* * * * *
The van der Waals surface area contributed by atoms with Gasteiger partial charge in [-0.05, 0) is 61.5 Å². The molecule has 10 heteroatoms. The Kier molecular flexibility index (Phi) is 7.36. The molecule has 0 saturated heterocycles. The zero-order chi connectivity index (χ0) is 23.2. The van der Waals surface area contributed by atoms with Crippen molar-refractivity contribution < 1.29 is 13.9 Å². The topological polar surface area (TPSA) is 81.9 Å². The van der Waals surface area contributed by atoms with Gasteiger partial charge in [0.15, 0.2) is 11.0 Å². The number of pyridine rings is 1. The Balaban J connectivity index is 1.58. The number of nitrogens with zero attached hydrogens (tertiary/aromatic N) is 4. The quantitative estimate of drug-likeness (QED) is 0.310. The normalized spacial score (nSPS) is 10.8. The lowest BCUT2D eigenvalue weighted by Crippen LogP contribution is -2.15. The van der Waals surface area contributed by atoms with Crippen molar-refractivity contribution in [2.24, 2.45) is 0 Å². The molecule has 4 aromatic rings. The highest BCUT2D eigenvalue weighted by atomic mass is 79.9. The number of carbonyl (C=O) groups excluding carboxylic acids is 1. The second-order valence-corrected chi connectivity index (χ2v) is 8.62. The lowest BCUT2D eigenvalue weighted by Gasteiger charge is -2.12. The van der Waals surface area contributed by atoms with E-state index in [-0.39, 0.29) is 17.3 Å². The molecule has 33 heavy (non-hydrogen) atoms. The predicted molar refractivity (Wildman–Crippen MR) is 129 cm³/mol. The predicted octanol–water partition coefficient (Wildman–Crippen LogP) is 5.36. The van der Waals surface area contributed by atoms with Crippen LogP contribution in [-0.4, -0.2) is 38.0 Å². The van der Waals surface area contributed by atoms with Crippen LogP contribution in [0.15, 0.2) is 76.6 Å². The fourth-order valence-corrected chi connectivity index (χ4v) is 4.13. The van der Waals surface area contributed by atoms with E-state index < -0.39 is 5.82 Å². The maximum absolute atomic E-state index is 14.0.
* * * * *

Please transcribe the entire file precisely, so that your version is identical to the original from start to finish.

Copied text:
The van der Waals surface area contributed by atoms with Gasteiger partial charge in [-0.05, 0) is 61.5 Å². The molecule has 10 heteroatoms. The Kier molecular flexibility index (Phi) is 7.36. The molecule has 0 saturated heterocycles. The zero-order chi connectivity index (χ0) is 23.2. The van der Waals surface area contributed by atoms with Crippen molar-refractivity contribution < 1.29 is 13.9 Å². The topological polar surface area (TPSA) is 81.9 Å². The van der Waals surface area contributed by atoms with Gasteiger partial charge in [0.15, 0.2) is 11.0 Å². The number of pyridine rings is 1. The Balaban J connectivity index is 1.58. The number of nitrogens with zero attached hydrogens (tertiary/aromatic N) is 4. The quantitative estimate of drug-likeness (QED) is 0.310. The normalized spacial score (nSPS) is 10.8. The lowest BCUT2D eigenvalue weighted by Crippen LogP contribution is -2.15. The van der Waals surface area contributed by atoms with Crippen molar-refractivity contribution in [2.24, 2.45) is 0 Å². The molecule has 4 aromatic rings. The highest BCUT2D eigenvalue weighted by atomic mass is 79.9. The number of carbonyl (C=O) groups excluding carboxylic acids is 1. The second-order valence-corrected chi connectivity index (χ2v) is 8.62. The lowest BCUT2D eigenvalue weighted by Gasteiger charge is -2.12. The van der Waals surface area contributed by atoms with E-state index in [-0.39, 0.29) is 17.3 Å². The molecule has 33 heavy (non-hydrogen) atoms. The predicted molar refractivity (Wildman–Crippen MR) is 129 cm³/mol. The predicted octanol–water partition coefficient (Wildman–Crippen LogP) is 5.36. The van der Waals surface area contributed by atoms with Crippen LogP contribution in [-0.4, -0.2) is 38.0 Å². The van der Waals surface area contributed by atoms with Crippen LogP contribution in [0.15, 0.2) is 76.6 Å². The fourth-order valence-corrected chi connectivity index (χ4v) is 4.13. The van der Waals surface area contributed by atoms with E-state index < -0.39 is 5.82 Å². The maximum absolute atomic E-state index is 14.0.